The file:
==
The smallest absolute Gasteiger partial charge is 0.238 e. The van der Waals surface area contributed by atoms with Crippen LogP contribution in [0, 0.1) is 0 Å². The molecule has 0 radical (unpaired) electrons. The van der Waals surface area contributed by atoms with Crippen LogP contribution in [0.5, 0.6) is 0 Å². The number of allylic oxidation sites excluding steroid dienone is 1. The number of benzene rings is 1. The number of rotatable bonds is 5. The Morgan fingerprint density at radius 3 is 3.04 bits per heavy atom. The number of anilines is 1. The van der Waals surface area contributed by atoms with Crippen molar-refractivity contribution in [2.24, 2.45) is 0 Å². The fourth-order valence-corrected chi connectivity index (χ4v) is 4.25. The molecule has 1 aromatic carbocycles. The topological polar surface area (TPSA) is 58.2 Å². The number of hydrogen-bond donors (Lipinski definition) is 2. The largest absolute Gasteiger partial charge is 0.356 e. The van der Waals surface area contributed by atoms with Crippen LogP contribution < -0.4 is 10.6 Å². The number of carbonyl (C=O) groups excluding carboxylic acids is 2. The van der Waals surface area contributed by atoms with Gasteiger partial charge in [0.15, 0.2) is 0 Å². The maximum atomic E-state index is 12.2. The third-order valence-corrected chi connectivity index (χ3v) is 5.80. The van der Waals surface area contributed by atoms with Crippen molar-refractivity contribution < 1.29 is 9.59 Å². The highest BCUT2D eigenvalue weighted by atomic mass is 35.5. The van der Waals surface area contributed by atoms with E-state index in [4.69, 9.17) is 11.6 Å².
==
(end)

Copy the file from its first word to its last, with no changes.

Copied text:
The smallest absolute Gasteiger partial charge is 0.238 e. The van der Waals surface area contributed by atoms with Crippen LogP contribution in [0, 0.1) is 0 Å². The molecule has 0 radical (unpaired) electrons. The van der Waals surface area contributed by atoms with Crippen LogP contribution in [0.5, 0.6) is 0 Å². The number of allylic oxidation sites excluding steroid dienone is 1. The number of benzene rings is 1. The number of rotatable bonds is 5. The Morgan fingerprint density at radius 3 is 3.04 bits per heavy atom. The number of anilines is 1. The van der Waals surface area contributed by atoms with Crippen molar-refractivity contribution in [2.24, 2.45) is 0 Å². The fourth-order valence-corrected chi connectivity index (χ4v) is 4.25. The molecule has 1 aromatic carbocycles. The topological polar surface area (TPSA) is 58.2 Å². The number of hydrogen-bond donors (Lipinski definition) is 2. The largest absolute Gasteiger partial charge is 0.356 e. The van der Waals surface area contributed by atoms with Crippen LogP contribution < -0.4 is 10.6 Å². The number of carbonyl (C=O) groups excluding carboxylic acids is 2. The van der Waals surface area contributed by atoms with Gasteiger partial charge in [0.15, 0.2) is 0 Å². The maximum atomic E-state index is 12.2. The third-order valence-corrected chi connectivity index (χ3v) is 5.80. The van der Waals surface area contributed by atoms with Crippen molar-refractivity contribution < 1.29 is 9.59 Å². The highest BCUT2D eigenvalue weighted by atomic mass is 35.5. The van der Waals surface area contributed by atoms with E-state index in [4.69, 9.17) is 11.6 Å².